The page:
Limited Liability Companies (LLCs) come in two basic varieties: (a) those managed collectively by the LLC members and (b) those managed by "managers" who are appointed by the LLC members. To complicate matters, LLC members can also be LLC managers. Let's take the common example of an LLC set up to own and operate an apartment complex. The owners of the LLC (i.e., the members) do not wish to handle leasing, maintenance, rent collection and all the other details that go with operating an apartment complex. Thus, they will hire a management company to run the operations of the LLC that owns the apartment complex. This post will walk through the legal paperwork necessary to set up this arrangement.
First step is filing articles of organization with the state of your choice. See California LLC articles of organization (scroll down to page 3) and Florida articles of organization. This page has links to the articles of organization for most states. You'll notice that in Florida, the managers must be named in the articles of organization. In California, as with most states, the LLC organizer merely checks a box indicating whether the LLC shall be managed collectively by the LLC members or by managers. In most states your LLC charter is issued the same day that it is filed with the appropriate state office. OK, now you have an official legal entity--an LLC. The next step is an LLC operating agreement. Prior posts on this blog discuss its contents so I'll not belabor the point. But in relation to managers, one issue is important to cover in the operating agreement: the division of responsibility between the LLC members and the managers. Is there a dollar cutoff for transactions the members must approve? Are there certain sorts of contracts that the members wish to reserve for approval (i.e., any contract with a duration over one year)? Without any boundaries set forth in the operating agreement, the power of managers to bind the LLC to transactions is theoretically limitless. I also think it is important for the operating agreement, in the case of managers, to set forth the grounds and mechanism for firing the managers.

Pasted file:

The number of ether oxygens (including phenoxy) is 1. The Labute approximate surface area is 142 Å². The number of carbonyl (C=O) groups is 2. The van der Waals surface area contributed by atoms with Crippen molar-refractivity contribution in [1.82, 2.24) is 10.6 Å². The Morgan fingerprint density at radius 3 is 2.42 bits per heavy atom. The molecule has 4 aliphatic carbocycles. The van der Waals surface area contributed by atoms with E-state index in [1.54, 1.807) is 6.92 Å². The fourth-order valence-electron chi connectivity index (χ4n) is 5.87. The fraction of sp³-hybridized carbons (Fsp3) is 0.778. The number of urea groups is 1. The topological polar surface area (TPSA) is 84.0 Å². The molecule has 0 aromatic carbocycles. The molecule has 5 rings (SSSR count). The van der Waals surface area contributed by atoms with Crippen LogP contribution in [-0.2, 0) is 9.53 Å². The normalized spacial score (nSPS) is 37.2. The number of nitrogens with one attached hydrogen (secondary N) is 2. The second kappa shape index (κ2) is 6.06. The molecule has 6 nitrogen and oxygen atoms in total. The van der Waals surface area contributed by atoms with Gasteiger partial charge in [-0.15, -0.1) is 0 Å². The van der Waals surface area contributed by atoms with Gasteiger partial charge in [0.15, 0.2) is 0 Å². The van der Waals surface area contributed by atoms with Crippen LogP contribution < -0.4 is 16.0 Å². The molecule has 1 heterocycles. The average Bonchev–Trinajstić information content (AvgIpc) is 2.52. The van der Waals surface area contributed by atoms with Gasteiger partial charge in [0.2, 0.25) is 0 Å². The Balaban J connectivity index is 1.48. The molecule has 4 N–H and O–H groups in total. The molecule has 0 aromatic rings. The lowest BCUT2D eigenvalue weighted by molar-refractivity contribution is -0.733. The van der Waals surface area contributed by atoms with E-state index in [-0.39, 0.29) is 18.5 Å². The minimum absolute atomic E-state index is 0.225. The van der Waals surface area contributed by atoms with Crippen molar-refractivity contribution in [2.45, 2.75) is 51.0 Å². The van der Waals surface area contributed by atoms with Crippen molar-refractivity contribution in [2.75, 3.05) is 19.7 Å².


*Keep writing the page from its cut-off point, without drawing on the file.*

The next step is appointment of the managers and setting compensation. This can be done in the operating agreement or a separate resolution of the LLC members. Either way, the specific management contract that is to be entered into between the management company (or individuals) and the LLC should be included and approved by the members. I'd attach the management contract as an exhibit. Here is an extensive LLC property management contract from the ABA. Make sure the management contract tracks any restrictions on the authority of the managers to bind the LLC contained in the operating agreement. Third parties dealing the LLC managers for any sizable transaction will certainly ask for a copy of the management contract but might neglect to ask for the LLC operating agreement. Putting restrictions on manager authority both places does the best job of putting third parties on notice of these restrictions. Other things to go in the management contract include the duties of the managers, compensation for services, and grounds for termination. Although it would be unusual in a property management contract, confidentiality agreements for business information of the LLC (such as customer lists) are often found in management contracts.
The last formality is execution of the LLC management agreement. One other potential requirement occurs for an LLC organized under the laws of one state (say California) but owning property or otherwise operating in another state (say Nevada). In this example, the California LLC would need to register as a foreign LLC in Nevada.